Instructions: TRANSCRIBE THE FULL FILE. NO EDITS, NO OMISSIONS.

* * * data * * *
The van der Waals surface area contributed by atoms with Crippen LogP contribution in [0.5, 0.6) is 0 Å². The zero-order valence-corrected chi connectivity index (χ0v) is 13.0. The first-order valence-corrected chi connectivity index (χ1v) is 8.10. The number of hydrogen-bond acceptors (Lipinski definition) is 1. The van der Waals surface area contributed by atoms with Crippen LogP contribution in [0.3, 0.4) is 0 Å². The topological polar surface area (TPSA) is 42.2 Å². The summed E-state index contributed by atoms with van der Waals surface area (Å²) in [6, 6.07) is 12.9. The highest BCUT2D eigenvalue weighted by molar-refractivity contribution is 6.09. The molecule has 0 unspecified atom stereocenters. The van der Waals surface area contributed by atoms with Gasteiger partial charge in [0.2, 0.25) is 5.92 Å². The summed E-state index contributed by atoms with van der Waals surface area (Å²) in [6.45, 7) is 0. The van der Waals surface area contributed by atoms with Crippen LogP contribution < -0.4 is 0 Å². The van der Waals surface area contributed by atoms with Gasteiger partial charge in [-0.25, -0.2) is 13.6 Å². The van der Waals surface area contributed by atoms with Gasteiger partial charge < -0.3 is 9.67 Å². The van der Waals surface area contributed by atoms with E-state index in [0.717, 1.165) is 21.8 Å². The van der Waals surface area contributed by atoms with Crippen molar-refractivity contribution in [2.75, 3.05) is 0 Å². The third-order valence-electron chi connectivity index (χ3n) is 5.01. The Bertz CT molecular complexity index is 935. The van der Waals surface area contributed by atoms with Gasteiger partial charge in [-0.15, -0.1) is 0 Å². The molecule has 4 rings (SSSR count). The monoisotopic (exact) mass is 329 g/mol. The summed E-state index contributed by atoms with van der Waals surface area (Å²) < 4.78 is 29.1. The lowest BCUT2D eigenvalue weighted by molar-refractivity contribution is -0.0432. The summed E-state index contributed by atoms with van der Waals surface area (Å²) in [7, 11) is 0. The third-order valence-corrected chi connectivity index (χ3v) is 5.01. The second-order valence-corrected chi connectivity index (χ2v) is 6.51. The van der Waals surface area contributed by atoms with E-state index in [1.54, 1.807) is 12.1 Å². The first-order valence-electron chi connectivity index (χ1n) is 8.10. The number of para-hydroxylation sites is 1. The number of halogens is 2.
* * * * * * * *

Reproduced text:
The van der Waals surface area contributed by atoms with Crippen LogP contribution in [0.5, 0.6) is 0 Å². The zero-order valence-corrected chi connectivity index (χ0v) is 13.0. The first-order valence-corrected chi connectivity index (χ1v) is 8.10. The number of hydrogen-bond acceptors (Lipinski definition) is 1. The van der Waals surface area contributed by atoms with Crippen LogP contribution in [0.3, 0.4) is 0 Å². The topological polar surface area (TPSA) is 42.2 Å². The summed E-state index contributed by atoms with van der Waals surface area (Å²) in [6, 6.07) is 12.9. The highest BCUT2D eigenvalue weighted by molar-refractivity contribution is 6.09. The molecule has 0 unspecified atom stereocenters. The van der Waals surface area contributed by atoms with Gasteiger partial charge in [0.2, 0.25) is 5.92 Å². The summed E-state index contributed by atoms with van der Waals surface area (Å²) in [6.45, 7) is 0. The van der Waals surface area contributed by atoms with Crippen LogP contribution < -0.4 is 0 Å². The van der Waals surface area contributed by atoms with Gasteiger partial charge in [-0.25, -0.2) is 13.6 Å². The van der Waals surface area contributed by atoms with Gasteiger partial charge < -0.3 is 9.67 Å². The van der Waals surface area contributed by atoms with E-state index in [0.717, 1.165) is 21.8 Å². The van der Waals surface area contributed by atoms with Crippen molar-refractivity contribution in [2.75, 3.05) is 0 Å². The third-order valence-electron chi connectivity index (χ3n) is 5.01. The Bertz CT molecular complexity index is 935. The van der Waals surface area contributed by atoms with Gasteiger partial charge in [-0.15, -0.1) is 0 Å². The molecule has 4 rings (SSSR count). The monoisotopic (exact) mass is 329 g/mol. The summed E-state index contributed by atoms with van der Waals surface area (Å²) < 4.78 is 29.1. The lowest BCUT2D eigenvalue weighted by molar-refractivity contribution is -0.0432. The summed E-state index contributed by atoms with van der Waals surface area (Å²) in [7, 11) is 0. The third-order valence-corrected chi connectivity index (χ3v) is 5.01. The second-order valence-corrected chi connectivity index (χ2v) is 6.51. The van der Waals surface area contributed by atoms with E-state index in [1.54, 1.807) is 12.1 Å². The first-order valence-electron chi connectivity index (χ1n) is 8.10. The number of para-hydroxylation sites is 1. The number of halogens is 2.